When the Three Mile Island accident occurred in 1979, the mis-communications that followed fed into America’s fear of nuclear energy. A fear that had been largely predicated on media accounts of the bombings on Hiroshima and Nagasaki – not the same.
What happened during TMIwas a series of miscommunications, there was a cooling system malfunction that caused a partial melt-down of the reactor core and The China Syndrome, a movie about a nuclear disaster became a blockbuster. What also happened was nuclear power development here in the United States came to a virtual standstill. I’m not saying that nuclear power is the only alternative to a petroleum based society – but we just stopped.
We had just endured the OPEC oil embargo, gas lines, skyrocketing costs – and we just stopped developing alternatives. My 7th grade science fair project was a scale model of a “passive solar energy home.” Using “innovative” building materials, positioning and photovoltaic cells from Radio Shack, I was able to build a serviceable, 1:100 scale house that I subjected to all sorts of “weather.” I tracked the results of the house performance and presented my findings at the Detroit Science Fair at Cobo Hall in 1975. The world was abuzz in 1975 about new energy alternatives, solar, wind, natural gas, geothermal, hydro-electric – and believe it or not, so was Detroit!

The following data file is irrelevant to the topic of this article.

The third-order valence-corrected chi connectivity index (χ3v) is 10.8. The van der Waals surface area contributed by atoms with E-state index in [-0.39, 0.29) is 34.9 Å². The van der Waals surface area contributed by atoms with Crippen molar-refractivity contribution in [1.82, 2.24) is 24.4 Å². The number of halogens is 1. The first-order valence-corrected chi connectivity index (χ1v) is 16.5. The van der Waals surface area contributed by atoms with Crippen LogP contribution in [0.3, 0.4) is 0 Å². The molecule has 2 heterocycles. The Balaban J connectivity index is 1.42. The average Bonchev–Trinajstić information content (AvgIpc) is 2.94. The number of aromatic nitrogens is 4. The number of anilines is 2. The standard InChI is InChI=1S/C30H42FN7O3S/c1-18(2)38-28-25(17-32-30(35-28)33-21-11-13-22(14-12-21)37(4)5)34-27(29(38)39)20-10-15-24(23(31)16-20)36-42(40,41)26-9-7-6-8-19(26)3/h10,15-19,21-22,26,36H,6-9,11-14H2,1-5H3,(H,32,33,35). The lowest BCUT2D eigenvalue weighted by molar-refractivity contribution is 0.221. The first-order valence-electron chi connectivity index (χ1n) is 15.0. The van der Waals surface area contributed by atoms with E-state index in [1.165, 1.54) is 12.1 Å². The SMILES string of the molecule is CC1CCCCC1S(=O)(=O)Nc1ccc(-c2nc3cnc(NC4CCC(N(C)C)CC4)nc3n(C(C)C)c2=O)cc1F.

Then, it stopped.
I don’t know why 35 years later we are watching the destruction of the Gulf shores passively. I don’t know why we are not screaming at the utility companies, auto companies, house builders, everyone to stop the madness.
Is this oil’s Three Mile Island?
My fear is no. We will turn a blind eye. This is not in my back yard – as we start our cars, turn up the air conditioning and watch the flood waters rise again(!) across the Midwest.
This time no one is packing their car and trying to escape the “nuclear cloud” down the turnpike. We are turning our backs and hoping it’s not too bad for our grandchildren.
We need to turn our backs on our old ways of energizing our lives – oil, deadly coal – we need to really develop technologies that use sustainable energies. New technologies to make the dreams of 35 years ago a reality.
My science fair win lit a fire of curiousity. Hopefully, the Gulf Oil Spill will give us a renewed and true commitment to energy independence and sustainability. Our future really does depend on it.